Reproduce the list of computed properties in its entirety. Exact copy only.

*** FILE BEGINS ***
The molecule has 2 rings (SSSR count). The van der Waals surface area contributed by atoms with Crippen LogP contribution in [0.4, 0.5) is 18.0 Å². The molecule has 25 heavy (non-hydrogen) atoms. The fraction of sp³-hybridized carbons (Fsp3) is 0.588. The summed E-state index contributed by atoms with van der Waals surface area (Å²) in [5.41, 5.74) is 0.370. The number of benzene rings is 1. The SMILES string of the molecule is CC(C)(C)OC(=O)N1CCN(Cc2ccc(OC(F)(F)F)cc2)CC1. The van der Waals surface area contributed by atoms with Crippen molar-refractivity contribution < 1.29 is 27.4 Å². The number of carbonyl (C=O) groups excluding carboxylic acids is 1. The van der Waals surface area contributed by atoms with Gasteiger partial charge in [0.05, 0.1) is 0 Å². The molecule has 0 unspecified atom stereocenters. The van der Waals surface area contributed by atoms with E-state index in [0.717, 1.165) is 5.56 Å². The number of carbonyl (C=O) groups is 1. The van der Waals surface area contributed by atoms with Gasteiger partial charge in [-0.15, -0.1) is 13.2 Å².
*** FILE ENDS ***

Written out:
The molecule has 2 rings (SSSR count). The van der Waals surface area contributed by atoms with Crippen LogP contribution in [0.4, 0.5) is 18.0 Å². The molecule has 25 heavy (non-hydrogen) atoms. The fraction of sp³-hybridized carbons (Fsp3) is 0.588. The summed E-state index contributed by atoms with van der Waals surface area (Å²) in [5.41, 5.74) is 0.370. The number of benzene rings is 1. The SMILES string of the molecule is CC(C)(C)OC(=O)N1CCN(Cc2ccc(OC(F)(F)F)cc2)CC1. The van der Waals surface area contributed by atoms with Crippen molar-refractivity contribution < 1.29 is 27.4 Å². The number of carbonyl (C=O) groups excluding carboxylic acids is 1. The van der Waals surface area contributed by atoms with Gasteiger partial charge in [0.05, 0.1) is 0 Å². The molecule has 0 unspecified atom stereocenters. The van der Waals surface area contributed by atoms with E-state index in [0.717, 1.165) is 5.56 Å². The number of carbonyl (C=O) groups is 1. The van der Waals surface area contributed by atoms with Gasteiger partial charge in [-0.15, -0.1) is 13.2 Å².